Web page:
Before founding Definitive Healthcare in 2011, Krantz started Infinata. The company, founded in 1999, provided online databases of information for the pharmaceutical industry under the brand BioPharm Insight.

Similar to other startups, Definitive Healthcare started in a second bedroom and grew over 10 years to be a powerhouse in healthcare commercial intelligence with more than 600 workers in the Boston area.  

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The company brought in $118 million in revenue for the year ending December 2020 and $86 million in 2019, representing 38% growth, according to its S-1 filing with the U.S. Securities and Exchange Commission. Definitive Health generated revenue of $77 million in the six months ended June 30, 2021, up 41% year over year.

The company reported a net loss of $51 million in 2020 and a net loss of $26 million for the six months ended June 30, 2021, based on generally accepted accounting principles (GAAP). On a non-GAAP basis, the company reported an adjusted net income of $15 million in 2020 and a profit of $10 million for the first half of 2021, according to its S-1 filing.

The company reported an adjusted gross margin of 91% in 2020, and adjusted EBITDA was $54 million, reflecting an adjusted EBITDA margin of 45% for 2020. As of June 30, 2021, and December 31, 2020, the company had unrestricted cash and cash equivalents of $38 million and $25 million, respectively. 
 
There are major tailwinds propelling the company's growth as it provides software that helps companies efficiently sell into the healthcare market, a nearly $4 trillion sector.

Definitive Healthcare executives project the company has a total addressable market of more than $10 billion, with more than 100,000 companies in its primary target markets.

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"What makes healthcare unique is the complexity. It’s a hard industry to understand and difficult to sell into and compete in. What we do is provide data and analytics through a software-as-a-service platform to help our clients understand, research, navigate and sell into the healthcare market," Krantz said.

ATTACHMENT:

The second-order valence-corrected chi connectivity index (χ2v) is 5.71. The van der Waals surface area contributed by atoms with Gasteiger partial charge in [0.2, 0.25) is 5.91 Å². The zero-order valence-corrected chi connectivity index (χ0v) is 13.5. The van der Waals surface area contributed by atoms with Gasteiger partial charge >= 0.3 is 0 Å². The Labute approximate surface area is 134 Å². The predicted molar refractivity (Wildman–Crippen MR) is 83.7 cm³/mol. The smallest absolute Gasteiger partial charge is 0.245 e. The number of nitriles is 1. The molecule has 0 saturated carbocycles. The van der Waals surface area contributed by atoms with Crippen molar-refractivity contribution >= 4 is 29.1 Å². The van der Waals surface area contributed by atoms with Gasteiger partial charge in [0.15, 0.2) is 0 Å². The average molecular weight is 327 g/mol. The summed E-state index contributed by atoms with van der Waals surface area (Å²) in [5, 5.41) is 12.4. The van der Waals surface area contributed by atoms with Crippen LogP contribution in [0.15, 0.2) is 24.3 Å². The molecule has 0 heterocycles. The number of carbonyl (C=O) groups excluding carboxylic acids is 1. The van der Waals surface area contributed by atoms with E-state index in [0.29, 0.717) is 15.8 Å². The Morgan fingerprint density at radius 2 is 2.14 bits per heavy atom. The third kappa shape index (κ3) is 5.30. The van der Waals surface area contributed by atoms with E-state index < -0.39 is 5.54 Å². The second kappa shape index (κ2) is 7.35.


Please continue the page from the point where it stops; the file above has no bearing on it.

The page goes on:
Definitive Healthcare focuses on helping healthcare industry players solve challenging problems, he said.

"Over the years, we have innovated in key three ways. The data that we analyze and collect from hundreds of thousands of sources has grown over time. Now, we track the entire healthcare ecosystem and every relationship between these organizations and offer deep analytics on things like procedure and diagnosis volumes and technology infrastructure. On top of getting more data, we’ve also enhanced our data science," he said.

As an example, the COVID-19 pandemic drove a telehealth boom in the sector. To offer more insights into this trend, the company's data scientists used proprietary intelligence to develop a telemedicine propensity score. "This tells our clients not only who is using telehealth today, but we are able to predict who is going to use it in the future," Krantz noted.

"We have a lot of runway and a lot of opportunities. We have created a deep data moat and enhanced data science to ingest information from hundreds of thousands of sources to provide a comprehensive view of the market that doesn’t exist anywhere else," he said. "With our unique financial performance, this is a special opportunity to invest in our organization and continue to grow."